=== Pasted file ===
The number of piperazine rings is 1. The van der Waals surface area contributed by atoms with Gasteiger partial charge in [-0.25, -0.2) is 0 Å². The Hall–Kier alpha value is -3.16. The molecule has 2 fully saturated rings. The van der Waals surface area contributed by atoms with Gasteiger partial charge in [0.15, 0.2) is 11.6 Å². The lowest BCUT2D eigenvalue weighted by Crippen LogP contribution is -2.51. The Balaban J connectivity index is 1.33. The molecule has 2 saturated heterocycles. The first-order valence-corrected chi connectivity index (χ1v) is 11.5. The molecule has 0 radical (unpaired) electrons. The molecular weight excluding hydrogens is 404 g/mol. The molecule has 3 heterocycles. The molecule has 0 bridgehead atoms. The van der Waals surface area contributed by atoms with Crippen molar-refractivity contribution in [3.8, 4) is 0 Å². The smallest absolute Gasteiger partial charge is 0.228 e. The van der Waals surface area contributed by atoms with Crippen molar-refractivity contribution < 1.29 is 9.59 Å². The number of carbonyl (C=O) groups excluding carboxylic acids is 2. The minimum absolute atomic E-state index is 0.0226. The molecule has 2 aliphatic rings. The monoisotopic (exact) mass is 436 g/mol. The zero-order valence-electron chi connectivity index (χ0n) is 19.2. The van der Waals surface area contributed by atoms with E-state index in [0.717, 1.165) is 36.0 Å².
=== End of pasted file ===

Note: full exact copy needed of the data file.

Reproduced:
The number of piperazine rings is 1. The van der Waals surface area contributed by atoms with Gasteiger partial charge in [-0.25, -0.2) is 0 Å². The Hall–Kier alpha value is -3.16. The molecule has 2 fully saturated rings. The van der Waals surface area contributed by atoms with Gasteiger partial charge in [0.15, 0.2) is 11.6 Å². The lowest BCUT2D eigenvalue weighted by Crippen LogP contribution is -2.51. The Balaban J connectivity index is 1.33. The molecule has 2 saturated heterocycles. The first-order valence-corrected chi connectivity index (χ1v) is 11.5. The molecule has 0 radical (unpaired) electrons. The molecular weight excluding hydrogens is 404 g/mol. The molecule has 3 heterocycles. The molecule has 0 bridgehead atoms. The van der Waals surface area contributed by atoms with Crippen molar-refractivity contribution in [3.8, 4) is 0 Å². The smallest absolute Gasteiger partial charge is 0.228 e. The van der Waals surface area contributed by atoms with Crippen molar-refractivity contribution < 1.29 is 9.59 Å². The number of carbonyl (C=O) groups excluding carboxylic acids is 2. The minimum absolute atomic E-state index is 0.0226. The molecule has 2 aliphatic rings. The monoisotopic (exact) mass is 436 g/mol. The zero-order valence-electron chi connectivity index (χ0n) is 19.2. The van der Waals surface area contributed by atoms with E-state index in [0.717, 1.165) is 36.0 Å².